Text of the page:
Weather and Landscape
Winter is swiftly tightening its grip on us as the mornings have become cold, with frost evident on some of the vegetation. Daytime highs are still comfy but once the sun dips below the horizon, the cold moves in.
Lush green leaves of the false mopane trees are still around, adding a flush of green to the drying landscape. The ordeal trees are starting to shed their leaves, with the foliage that is left being a bright yellow. The approaching winter winds will quickly strip these trees.
The elephant numbers in the area have increased substantially as the dry season continues to sap the surface water. The winter waterholes are becoming increasingly popular and Ostrich Pan has been providing outstanding game viewing. The game viewing at the camp waterhole has been diverse as well as constant. Two herds of sable have made it a ritual to drink at our waterhole during midday, and sightings of these regal antelope can almost be guaranteed. Large numbers of kudu and zebra have settled into the open plains.
This month the predatory feline sightings have increased substantially. A large female cheetah was seen and it was clear that she is pregnant owing to her swollen mammary glands and belly. We believe that she was going to give birth shortly as she was observed licking her mammary glands – a sign that she will give birth soon.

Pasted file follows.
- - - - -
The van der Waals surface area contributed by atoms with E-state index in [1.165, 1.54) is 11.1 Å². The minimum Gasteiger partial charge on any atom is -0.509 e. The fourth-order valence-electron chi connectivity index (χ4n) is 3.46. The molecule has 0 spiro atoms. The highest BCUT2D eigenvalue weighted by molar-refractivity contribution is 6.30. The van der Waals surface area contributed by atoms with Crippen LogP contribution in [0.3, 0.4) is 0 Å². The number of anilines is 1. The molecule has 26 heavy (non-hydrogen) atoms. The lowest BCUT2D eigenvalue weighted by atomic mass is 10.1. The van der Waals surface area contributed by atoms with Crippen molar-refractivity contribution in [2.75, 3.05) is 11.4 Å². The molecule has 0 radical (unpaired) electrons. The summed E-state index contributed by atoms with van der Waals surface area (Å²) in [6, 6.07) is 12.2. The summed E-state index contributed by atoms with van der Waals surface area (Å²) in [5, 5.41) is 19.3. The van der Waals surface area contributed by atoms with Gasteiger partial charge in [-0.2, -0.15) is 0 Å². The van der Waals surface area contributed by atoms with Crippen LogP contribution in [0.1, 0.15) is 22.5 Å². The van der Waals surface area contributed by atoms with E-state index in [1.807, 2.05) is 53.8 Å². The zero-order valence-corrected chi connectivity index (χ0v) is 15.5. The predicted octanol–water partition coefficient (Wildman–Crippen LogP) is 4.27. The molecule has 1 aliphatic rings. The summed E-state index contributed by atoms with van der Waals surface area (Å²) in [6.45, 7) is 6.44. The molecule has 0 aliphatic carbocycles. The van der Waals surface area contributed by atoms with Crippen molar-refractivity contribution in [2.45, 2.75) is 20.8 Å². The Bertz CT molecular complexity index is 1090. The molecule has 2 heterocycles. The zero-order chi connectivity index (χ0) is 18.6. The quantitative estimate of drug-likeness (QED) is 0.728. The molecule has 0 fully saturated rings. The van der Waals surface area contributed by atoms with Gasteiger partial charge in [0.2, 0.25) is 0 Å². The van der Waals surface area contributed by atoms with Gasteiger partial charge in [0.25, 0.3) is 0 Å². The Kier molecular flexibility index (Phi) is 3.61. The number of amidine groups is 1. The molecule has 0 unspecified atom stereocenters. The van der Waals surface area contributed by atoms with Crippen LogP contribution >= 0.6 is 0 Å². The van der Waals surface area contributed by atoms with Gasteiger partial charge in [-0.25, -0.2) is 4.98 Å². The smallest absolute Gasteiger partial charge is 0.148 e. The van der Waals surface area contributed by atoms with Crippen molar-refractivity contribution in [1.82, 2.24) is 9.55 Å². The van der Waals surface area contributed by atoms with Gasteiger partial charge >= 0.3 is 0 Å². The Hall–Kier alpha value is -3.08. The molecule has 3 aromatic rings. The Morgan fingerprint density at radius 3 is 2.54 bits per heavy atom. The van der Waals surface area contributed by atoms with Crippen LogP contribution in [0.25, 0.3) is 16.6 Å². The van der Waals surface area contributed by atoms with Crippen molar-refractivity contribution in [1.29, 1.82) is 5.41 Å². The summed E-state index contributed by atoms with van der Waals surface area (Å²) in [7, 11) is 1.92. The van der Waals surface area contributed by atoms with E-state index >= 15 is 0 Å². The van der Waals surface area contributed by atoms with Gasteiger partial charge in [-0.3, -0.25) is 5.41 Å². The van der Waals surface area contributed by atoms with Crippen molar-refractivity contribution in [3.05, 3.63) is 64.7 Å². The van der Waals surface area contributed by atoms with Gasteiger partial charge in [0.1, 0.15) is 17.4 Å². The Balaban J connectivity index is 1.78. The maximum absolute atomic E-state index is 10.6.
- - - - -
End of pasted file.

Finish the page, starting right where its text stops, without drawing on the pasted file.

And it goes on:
Two large male lions have moved into the area and seem to be taking over the territory as their own. They were observed scent marking and were heard vocalising on a number of nights. By the end of the month, we had seen this duo mating with five of the resident females. We have also enjoyed some excellent leopard sightings.
Walking trails have been really good this month, as all the guests who walked a trail really enjoyed it. Sightings of elephant while on trail were really good and a couple of lion sightings were enjoyed too.
Birds and Birding
A number of owl species have taken refuge in the dense canopies of the false mopane thickets and our guests in camp enjoyed daily sightings of a Verreaux's eagle-owl. Pearl-spotted owlet and African scops-owl were also heard from the camp.
Arnot’s chats have returned to the area and we have had a number of great sightings. For the past couple of years, a pair has nested around the camp area and we are thrilled to announce that they have chosen the camp area as their nesting area again.
The resident ostrich family has left the camp area, most likely owing to the high lion presence which we have experienced this month. The onset of the raptor breeding season has resulted in some great vulture sightings which are always enjoyed by all.
“Good food and atmosphere at camp. It was wonderful and the wildlife experience was unrivalled.”
“Friendly staff, knowledgeable guide and great game.”
Staff in Camp
Managers: Themba and Buhle, Eugene and Avias.
Guides: Themba, Brian, Robert and Livingstone.